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Post-2015 Development 'Zero' Goals Should Include '2030 Targets'

In the Center for Global Development blog, Charles Kenny, a senior fellow at the center, writes about the prospect of including “zero” goals in the post-2015 development agenda, saying, “In short, the proposed zero goals fall somewhere messily in between targets (which should be realistic) and ideals (which should be idealistic).” He continues, “Given that 2030 appears to be a widely agreed end-point, the ‘zero’ goals all have to be shoe-horned to fit that time frame. So even if (perhaps) getting to three percent $1.25/day poverty by 2030 is plausible and (maybe) two percent under-five mortality might be considered an acceptable floor, $1.25 is too low an ambition for any income floor and 2030 is implausibly soon for every country to reach two percent under five mortality.” Kenny adds, “Perhaps these [goals] could be presented alongside 2030 targets (three percent under $1.25 a day by 2030). That way, one goal doesn’t have to do the work of two very different concepts” (5/14).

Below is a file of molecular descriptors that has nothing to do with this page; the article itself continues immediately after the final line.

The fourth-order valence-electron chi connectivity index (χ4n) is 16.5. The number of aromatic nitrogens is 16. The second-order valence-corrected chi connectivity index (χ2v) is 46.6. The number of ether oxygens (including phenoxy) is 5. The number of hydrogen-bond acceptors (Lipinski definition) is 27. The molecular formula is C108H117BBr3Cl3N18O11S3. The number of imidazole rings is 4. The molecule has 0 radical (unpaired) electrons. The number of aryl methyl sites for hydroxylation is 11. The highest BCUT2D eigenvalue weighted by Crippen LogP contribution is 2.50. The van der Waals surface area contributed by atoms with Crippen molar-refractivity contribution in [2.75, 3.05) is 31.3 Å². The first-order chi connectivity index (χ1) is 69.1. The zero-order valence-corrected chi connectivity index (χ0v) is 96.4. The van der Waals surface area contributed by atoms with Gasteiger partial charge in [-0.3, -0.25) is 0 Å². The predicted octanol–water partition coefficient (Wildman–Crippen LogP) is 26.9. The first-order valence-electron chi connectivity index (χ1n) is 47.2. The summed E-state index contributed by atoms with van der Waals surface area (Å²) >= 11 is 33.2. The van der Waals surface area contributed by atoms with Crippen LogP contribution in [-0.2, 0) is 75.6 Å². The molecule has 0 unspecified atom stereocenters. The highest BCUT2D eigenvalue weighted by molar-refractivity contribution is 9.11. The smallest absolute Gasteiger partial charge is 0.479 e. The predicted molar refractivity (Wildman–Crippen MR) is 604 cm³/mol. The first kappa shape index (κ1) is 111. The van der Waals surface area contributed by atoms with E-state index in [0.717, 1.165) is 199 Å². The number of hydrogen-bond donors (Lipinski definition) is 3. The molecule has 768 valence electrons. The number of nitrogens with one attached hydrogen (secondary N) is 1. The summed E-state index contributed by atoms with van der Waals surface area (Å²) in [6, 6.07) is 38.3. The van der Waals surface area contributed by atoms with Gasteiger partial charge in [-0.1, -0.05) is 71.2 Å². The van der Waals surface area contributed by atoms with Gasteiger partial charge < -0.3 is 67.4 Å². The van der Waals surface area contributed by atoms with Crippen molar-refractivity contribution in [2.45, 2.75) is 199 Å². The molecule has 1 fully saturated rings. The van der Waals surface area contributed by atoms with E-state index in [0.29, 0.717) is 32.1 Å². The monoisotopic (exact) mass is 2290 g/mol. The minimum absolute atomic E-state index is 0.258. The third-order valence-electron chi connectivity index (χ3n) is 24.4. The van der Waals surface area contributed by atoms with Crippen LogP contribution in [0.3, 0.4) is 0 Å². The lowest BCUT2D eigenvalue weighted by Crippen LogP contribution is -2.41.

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New Issue Of GHD-NET's Health & Foreign Policy Bulletin Available Online

The April 2013 issue of the Global Health Diplomacy Network’s (GHD-NET) Health & Foreign Policy Bulletin is now available online. Among other topics, the issue includes articles examining the emerging avian influenza A H7N9 virus, ethical considerations for vaccination programs in acute humanitarian emergencies, governance challenges in global health, and U.S. trade agreements and access to medicines (April 2013).